Professor Jian Sun Named Director of Center for Future Energy Systems at Rensselaer
February 9, 2011
NYSTAR-Funded Center at Rensselaer Polytechnic Institute Focuses on Green, Renewable Energy Technologies
Power electronics expert Jian Sun has been named director of the Center for Future Energy Systems (CFES) at Rensselaer Polytechnic Institute.
As director of CFES, Sun is responsible for overseeing and developing the center’s research programs, as well as facilitating strategic growth and securing new industrial partnerships. The center, funded by the New York State Foundation for Science, Technology, and Innovation (NYSTAR), aims to connect the expertise of academic researchers with forward-thinking companies to develop and commercialize new, innovative renewable energy technologies.
“Dr. Sun has a strong background in power electronics, technology transfer, and research administration,” said Francine Berman, vice president for research at Rensselaer. “He will lead CFES at a time when renewable energy is a top priority both in the U.S. and globally. We look forward to seeing the Center for Future Energy Systems meet the challenges of our time and grow in success and impact under Jian’s leadership.”
“NYSTAR welcomes Dr. Jian Sun as the new director of the Center for Future Energy Systems at Rensselaer Polytechnic Institute. Dr. Sun is an internationally recognized researcher in the areas of electric power generation and distribution, power electronics, and renewable energy systems. He has demonstrated outstanding leadership in research programs and entrepreneurship in business development,” said NYSTAR Executive Director Edward Reinfurt.
Sun, associate professor in the Department of Electrical, Computer, and Systems Engineering at Rensselaer, is a well-known researcher in the areas of power electronics and electric energy conversion. He said strong partnerships between academic and industry will be critical for advancing New York as a world leader in green energy, and for meeting the state’s goal of producing at least 25 percent of its power generation through renewable energy sources by 2013.
“At CFES, we are actively seeking new energy materials, devices, and system technologies that will lead to fundamental knowledge and transformational changes in energy conservation and efficiency,” Sun said. “Research taking place at CFES spans the threshold of renewable and clean technologies, from wind and solar to bioenergy and fuel cells, and also includes studies in smart building architectures, the smart grid, and smart lighting. There is no shortage of engineering and scientific expertise at Rensselaer, and we want to leverage that collective knowledge to solve key energy challenges while promoting economic growth and job creation within New York state.”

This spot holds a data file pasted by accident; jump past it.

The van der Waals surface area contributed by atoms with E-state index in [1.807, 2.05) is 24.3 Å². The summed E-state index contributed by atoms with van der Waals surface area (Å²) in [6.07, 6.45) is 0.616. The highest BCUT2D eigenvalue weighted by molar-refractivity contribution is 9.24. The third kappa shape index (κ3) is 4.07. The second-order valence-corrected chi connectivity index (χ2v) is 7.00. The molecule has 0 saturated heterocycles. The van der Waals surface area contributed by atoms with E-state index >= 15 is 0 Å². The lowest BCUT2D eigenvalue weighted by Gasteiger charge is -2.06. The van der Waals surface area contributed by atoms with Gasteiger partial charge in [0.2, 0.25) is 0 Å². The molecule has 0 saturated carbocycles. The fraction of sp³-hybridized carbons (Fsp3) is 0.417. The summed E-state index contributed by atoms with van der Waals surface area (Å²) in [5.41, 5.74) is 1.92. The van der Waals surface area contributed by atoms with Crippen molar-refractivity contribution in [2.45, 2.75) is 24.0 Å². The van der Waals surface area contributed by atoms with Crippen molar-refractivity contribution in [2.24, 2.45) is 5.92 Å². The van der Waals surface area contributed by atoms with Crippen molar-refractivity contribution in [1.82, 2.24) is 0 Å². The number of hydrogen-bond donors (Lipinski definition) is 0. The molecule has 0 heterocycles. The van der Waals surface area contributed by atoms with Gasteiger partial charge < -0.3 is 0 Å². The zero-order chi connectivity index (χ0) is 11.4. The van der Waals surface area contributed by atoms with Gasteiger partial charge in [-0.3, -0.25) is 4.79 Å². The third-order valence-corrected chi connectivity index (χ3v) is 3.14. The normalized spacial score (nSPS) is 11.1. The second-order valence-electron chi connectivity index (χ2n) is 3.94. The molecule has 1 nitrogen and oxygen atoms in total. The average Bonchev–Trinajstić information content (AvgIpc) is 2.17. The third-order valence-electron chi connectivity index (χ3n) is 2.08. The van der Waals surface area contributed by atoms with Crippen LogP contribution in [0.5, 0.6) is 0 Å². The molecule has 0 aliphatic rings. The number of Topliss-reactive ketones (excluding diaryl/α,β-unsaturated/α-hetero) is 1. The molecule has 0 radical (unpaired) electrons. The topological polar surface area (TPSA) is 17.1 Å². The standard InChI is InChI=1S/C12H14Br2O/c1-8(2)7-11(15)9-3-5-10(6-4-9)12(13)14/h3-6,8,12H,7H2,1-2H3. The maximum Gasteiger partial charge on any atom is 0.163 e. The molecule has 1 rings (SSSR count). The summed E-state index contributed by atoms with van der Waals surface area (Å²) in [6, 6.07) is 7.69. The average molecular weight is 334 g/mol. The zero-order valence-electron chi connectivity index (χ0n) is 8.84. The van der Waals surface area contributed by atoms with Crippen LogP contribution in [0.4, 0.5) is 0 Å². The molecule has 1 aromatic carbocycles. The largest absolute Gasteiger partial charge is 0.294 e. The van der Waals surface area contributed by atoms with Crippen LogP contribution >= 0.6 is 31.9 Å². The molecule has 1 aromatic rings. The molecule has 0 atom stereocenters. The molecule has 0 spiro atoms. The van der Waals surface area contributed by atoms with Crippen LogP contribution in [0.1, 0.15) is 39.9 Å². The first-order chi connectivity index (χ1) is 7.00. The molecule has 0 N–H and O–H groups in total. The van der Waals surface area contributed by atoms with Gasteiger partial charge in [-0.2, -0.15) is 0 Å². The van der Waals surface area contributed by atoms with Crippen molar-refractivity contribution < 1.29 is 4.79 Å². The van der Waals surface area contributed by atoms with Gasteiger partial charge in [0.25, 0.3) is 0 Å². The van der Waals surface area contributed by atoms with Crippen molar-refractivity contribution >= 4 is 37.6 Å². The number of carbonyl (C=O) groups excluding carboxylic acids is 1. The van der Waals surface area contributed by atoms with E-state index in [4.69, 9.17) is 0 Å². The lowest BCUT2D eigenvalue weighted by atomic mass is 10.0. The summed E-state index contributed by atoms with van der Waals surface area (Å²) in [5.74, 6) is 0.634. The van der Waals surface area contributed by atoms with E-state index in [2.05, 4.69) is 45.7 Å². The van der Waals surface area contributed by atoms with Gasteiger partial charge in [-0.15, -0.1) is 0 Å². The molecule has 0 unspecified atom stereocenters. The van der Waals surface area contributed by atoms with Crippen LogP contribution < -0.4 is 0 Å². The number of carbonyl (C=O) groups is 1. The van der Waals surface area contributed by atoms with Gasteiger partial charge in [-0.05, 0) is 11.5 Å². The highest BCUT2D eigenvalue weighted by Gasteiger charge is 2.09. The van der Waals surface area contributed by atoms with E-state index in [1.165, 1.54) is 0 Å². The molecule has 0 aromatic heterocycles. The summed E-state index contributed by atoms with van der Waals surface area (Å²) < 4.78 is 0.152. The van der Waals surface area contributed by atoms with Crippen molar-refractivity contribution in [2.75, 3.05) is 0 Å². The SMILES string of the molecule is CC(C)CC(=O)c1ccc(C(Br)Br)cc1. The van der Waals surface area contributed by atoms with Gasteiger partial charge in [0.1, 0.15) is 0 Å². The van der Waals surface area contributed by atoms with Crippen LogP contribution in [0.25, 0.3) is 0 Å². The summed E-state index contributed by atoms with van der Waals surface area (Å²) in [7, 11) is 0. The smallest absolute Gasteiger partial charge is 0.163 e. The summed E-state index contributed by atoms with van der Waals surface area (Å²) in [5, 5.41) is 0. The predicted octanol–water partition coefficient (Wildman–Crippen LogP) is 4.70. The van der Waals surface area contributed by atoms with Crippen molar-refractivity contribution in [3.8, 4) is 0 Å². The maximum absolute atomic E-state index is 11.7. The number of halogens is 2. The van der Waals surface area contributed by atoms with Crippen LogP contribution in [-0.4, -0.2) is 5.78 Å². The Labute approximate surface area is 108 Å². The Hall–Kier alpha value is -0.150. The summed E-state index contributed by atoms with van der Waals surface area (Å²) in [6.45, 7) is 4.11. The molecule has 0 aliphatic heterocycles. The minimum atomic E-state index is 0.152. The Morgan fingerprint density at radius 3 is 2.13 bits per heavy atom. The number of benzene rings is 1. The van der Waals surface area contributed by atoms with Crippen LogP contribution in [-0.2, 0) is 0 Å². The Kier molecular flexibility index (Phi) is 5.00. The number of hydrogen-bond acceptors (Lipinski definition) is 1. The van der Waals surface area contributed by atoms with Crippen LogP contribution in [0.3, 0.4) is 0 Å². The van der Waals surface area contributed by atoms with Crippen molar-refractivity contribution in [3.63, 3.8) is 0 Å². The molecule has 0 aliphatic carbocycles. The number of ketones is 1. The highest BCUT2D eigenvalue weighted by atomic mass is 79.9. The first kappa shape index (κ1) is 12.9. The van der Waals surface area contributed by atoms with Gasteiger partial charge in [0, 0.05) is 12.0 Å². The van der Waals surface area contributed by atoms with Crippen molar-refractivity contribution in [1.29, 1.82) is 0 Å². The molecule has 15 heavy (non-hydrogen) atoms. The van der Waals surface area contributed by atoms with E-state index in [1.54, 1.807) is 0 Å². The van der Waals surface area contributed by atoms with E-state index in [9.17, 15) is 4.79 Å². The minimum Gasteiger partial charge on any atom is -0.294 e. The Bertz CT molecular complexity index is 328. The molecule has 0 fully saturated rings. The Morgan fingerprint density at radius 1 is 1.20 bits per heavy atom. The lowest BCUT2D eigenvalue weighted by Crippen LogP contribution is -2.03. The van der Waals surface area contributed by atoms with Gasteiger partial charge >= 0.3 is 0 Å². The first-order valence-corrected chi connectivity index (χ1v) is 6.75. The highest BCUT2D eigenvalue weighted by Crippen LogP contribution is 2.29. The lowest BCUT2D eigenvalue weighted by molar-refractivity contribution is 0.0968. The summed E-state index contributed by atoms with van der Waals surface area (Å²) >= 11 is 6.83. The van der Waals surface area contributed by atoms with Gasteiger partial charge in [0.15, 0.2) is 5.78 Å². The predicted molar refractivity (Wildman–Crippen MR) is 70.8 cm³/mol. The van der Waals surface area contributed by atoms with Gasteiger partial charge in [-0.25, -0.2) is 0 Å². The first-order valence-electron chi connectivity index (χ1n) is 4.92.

Sun joined the Rensselaer faculty as an associate professor in 2002, and served as acting director of CFES for most of 2010. Prior to joining Rensselaer, he worked as principal engineer and senior design engineer from 1997 to 2002 at aerospace and defense contractor Rockwell Collins, at the firm’s research and development center in Cedar Rapids, Iowa. Sun worked in 1996-97 as a postdoctoral fellow at Georgia Institute of Technology, and in 1995-96 as a research associate in Germany at the University of Paderborn. He started his professional career in 1984, designing aircraft electrical systems at the research and development center of the Xian Aircraft Company in Xian, China.
A prolific researcher, Sun has written three book chapters and more than 130 peer-reviewed journal papers and conference proceedings on topics related to power electronics. He holds seven U.S. patents related to integrated magnetics and high-frequency magnetic components design. He is also very active in his professional communities, currently serving as the editor-in-chief for the journal IEEE Power Electronics Letters. Today, Sun’s research focus is primarily in the areas of renewable energy, smart grids, and autonomous energy systems. More specifically, his studies include power conditioning and grid integration of wind and solar energy, smart and micro grids modeling and control, energy storage, and system energy management. He said his vision is to make the power grid as efficient, smart, and reliable as commercial aircraft power systems.
Sun received his bachelor’s degree in 1984 from the Nanjing University of Aeronautics and Astronautics, and went on earn his master’s degree in 1989 from the Beijing University of Aeronautics and Astronautics. He earned his doctoral degree in 1995 from the University of Paderborn. All of his degrees are in electrical engineering.
CFES is one of 15 Centers for Advanced Technology (CAT) designated and funded by NYSTAR. The CAT program was created in 1983 to promote the transfer of technology from New York state’s top research universities to its industries. The goal is to enhance commercially viable product development in the private sector. There are 15 CATs across New York engaged in the support of university/industry collaborative research and technology transfer in a range of technologies.
For more information on Sun and the CFES at Rensselaer, visit:
Contact: Michael Mullaney
Phone: (518) 276-6161